A short sale is when a seller’s mortgage balance is greater than the proceeds from selling their property.
For example, if the outstanding mortgage balance is $97,000, the sales price is $100,000, and the seller’s net proceeds are $90,000 ($7,000 less than the mortgage balance), the Seller has the option to bring $7,000 to the closing table.
If the seller is unable or unwilling to make up this difference (i.e. bring a $7,000 check to closing), the bank can agree to accept less than the $97,000 payoff and issue an IRS Form 1099-C (Cancellation of Debt) to the seller for the write-off amount (e.g. $7,000).
For sellers, considering a short sale requires planning and close following of your lender’s rules and policies.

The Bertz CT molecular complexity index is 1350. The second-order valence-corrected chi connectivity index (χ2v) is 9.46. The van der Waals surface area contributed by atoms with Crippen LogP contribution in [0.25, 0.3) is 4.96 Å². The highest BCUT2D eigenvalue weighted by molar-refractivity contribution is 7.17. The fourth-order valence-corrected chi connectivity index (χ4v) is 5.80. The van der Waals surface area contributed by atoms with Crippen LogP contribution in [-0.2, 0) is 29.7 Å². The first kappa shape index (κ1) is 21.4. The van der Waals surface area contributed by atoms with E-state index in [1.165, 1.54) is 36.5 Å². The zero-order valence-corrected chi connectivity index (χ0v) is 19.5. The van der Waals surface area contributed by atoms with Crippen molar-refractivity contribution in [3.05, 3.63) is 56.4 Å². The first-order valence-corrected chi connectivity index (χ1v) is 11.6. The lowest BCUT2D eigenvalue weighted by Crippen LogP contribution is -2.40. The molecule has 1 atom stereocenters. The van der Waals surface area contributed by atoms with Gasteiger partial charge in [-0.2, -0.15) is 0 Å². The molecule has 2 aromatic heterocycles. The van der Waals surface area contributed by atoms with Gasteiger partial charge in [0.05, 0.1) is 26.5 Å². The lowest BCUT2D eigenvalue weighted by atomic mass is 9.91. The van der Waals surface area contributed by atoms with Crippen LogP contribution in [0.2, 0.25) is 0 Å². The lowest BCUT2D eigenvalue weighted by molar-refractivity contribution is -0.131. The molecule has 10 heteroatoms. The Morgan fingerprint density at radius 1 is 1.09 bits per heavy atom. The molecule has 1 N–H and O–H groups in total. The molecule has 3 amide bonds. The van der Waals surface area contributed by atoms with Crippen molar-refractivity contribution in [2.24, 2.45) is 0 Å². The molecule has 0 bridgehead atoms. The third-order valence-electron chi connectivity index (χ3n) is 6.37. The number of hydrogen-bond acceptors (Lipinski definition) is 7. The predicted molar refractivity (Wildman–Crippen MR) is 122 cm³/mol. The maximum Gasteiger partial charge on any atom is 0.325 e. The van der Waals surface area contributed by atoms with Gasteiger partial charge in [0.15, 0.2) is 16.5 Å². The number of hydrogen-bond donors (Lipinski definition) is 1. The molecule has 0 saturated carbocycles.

Buyers that want to pursue a short sale just need to understand that they are really negotiating with the bank, not the seller. The bank will approve or deny any offer the seller passes on to them.
From the time of getting a short sale approved for consideration by the bank, there can be 3-6, possibly 6-12+ months before getting to closing. Again, adhering to the lender’s policies and procedures is critical for getting to closing, else it’ll end up in foreclosure.